King: William Lyon Mackenzie King-A Life Guided by the Hand of Destiny
Author: Allan Levine
Publisher: Douglas McIntyre
Release Date: September 16, 2011
The first biography in a generation of Canada's most eccentric and most important prime minister -- Mackenzie King -- and his defining influence on our 20th century.
Most Canadian historians consider William Lyon Mackenzie King to be not only the country's greatest prime minister but also its most peculiar. From 1919 to 1948 he occasionally lorded over the Liberal Party, also serving as prime minister for much of that time.
Mackenzie King was a brilliant tactician, was passionately committed to Canadian unity, and was a protector of the underdog, introducing such cornerstones of Canada's social safety net as unemployment insurance, family allowances and old-age pensions. At the same time, he was insecure, craved flattery, became upset at minor criticism, and was prone to fantasy -- especially about the Tory conspiracy against him. King loosened the Imperial connection with Britain and was wary of American military and economic power. Yet he loved all things British and acted like a praised schoolboy when British Prime Minister Winston Churchill or U.S. President Franklin Roosevelt treated him as an equal.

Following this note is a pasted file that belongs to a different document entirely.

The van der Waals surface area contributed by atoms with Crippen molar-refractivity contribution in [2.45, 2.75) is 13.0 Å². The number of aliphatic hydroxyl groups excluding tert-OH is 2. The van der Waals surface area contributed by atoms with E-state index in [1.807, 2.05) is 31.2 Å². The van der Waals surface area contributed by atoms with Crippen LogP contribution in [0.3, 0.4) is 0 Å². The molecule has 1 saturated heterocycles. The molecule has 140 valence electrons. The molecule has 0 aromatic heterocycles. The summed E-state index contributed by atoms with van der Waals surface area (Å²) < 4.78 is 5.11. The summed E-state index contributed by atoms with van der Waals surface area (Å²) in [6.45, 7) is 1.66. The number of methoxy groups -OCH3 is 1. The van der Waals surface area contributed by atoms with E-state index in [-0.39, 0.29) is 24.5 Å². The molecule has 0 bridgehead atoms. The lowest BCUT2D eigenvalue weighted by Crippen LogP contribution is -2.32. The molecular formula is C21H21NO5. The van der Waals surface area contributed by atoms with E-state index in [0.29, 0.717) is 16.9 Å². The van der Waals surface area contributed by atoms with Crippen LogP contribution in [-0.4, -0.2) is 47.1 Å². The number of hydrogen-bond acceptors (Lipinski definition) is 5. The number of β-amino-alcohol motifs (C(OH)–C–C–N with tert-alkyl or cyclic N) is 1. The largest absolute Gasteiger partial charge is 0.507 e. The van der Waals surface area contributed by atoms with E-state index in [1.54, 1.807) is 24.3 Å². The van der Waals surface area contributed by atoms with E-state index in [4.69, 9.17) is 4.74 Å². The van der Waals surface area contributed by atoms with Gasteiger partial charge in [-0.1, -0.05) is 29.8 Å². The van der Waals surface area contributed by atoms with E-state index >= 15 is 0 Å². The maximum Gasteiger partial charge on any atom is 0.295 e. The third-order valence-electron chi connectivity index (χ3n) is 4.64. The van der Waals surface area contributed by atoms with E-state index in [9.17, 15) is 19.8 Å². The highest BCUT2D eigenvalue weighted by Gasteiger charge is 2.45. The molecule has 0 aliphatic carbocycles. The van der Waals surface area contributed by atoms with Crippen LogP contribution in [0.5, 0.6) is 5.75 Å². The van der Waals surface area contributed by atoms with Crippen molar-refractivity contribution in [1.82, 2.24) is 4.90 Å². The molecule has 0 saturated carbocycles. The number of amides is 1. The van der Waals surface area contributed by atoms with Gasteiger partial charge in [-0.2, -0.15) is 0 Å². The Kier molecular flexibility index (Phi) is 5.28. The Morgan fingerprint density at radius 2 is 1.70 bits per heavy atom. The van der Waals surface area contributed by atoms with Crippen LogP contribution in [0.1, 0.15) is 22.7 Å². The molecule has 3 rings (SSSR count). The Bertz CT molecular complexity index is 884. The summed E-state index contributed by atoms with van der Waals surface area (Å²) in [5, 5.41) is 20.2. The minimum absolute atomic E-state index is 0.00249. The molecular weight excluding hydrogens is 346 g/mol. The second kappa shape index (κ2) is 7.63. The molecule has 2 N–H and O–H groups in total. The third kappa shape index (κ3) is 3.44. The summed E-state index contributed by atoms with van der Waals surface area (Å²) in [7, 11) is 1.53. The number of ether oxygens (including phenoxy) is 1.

King comes at a time when the Canadian people have resoundingly rebuffed the Liberal party under Michael Ignatieff; while the party's future remains uncertain, this definitive biography sheds light on its history under its greatest leader.
This first major biography of Mackenzie King in 30 years mines the pages of his remarkable diary. At 30,000 pages, King is one of the most significant and revealing political documents in Canada's history and a guide to the deep and often moving inner conflicts that haunted Mackenzie King. With animated prose and a subtle wit, Allan Levine draws a multidimensional portrait of this most compelling of politicians.